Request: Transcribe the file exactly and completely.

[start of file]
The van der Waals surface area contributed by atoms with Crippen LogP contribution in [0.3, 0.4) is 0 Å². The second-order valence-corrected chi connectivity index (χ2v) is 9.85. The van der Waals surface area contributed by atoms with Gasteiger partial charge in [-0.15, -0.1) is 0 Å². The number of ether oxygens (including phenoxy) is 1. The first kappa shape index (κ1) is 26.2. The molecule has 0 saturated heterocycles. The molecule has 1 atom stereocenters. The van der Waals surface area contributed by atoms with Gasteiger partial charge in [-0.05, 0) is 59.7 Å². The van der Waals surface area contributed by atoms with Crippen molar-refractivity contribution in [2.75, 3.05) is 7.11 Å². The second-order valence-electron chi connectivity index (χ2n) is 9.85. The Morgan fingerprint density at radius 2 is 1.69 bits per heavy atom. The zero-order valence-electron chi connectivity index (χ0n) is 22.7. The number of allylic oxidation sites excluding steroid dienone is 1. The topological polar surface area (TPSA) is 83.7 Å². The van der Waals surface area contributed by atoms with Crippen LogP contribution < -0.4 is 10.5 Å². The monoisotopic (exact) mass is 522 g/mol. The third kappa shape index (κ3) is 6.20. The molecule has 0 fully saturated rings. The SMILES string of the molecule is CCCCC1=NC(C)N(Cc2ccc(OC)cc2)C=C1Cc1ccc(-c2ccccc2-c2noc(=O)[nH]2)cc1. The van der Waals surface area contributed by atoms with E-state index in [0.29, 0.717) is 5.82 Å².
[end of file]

The van der Waals surface area contributed by atoms with Crippen LogP contribution in [0.3, 0.4) is 0 Å². The second-order valence-corrected chi connectivity index (χ2v) is 9.85. The van der Waals surface area contributed by atoms with Gasteiger partial charge in [-0.15, -0.1) is 0 Å². The number of ether oxygens (including phenoxy) is 1. The first kappa shape index (κ1) is 26.2. The molecule has 0 saturated heterocycles. The molecule has 1 atom stereocenters. The van der Waals surface area contributed by atoms with Gasteiger partial charge in [-0.05, 0) is 59.7 Å². The van der Waals surface area contributed by atoms with Crippen molar-refractivity contribution in [2.75, 3.05) is 7.11 Å². The second-order valence-electron chi connectivity index (χ2n) is 9.85. The Morgan fingerprint density at radius 2 is 1.69 bits per heavy atom. The zero-order valence-electron chi connectivity index (χ0n) is 22.7. The number of allylic oxidation sites excluding steroid dienone is 1. The topological polar surface area (TPSA) is 83.7 Å². The van der Waals surface area contributed by atoms with Crippen LogP contribution < -0.4 is 10.5 Å². The monoisotopic (exact) mass is 522 g/mol. The third kappa shape index (κ3) is 6.20. The molecule has 0 fully saturated rings. The SMILES string of the molecule is CCCCC1=NC(C)N(Cc2ccc(OC)cc2)C=C1Cc1ccc(-c2ccccc2-c2noc(=O)[nH]2)cc1. The van der Waals surface area contributed by atoms with E-state index in [0.29, 0.717) is 5.82 Å².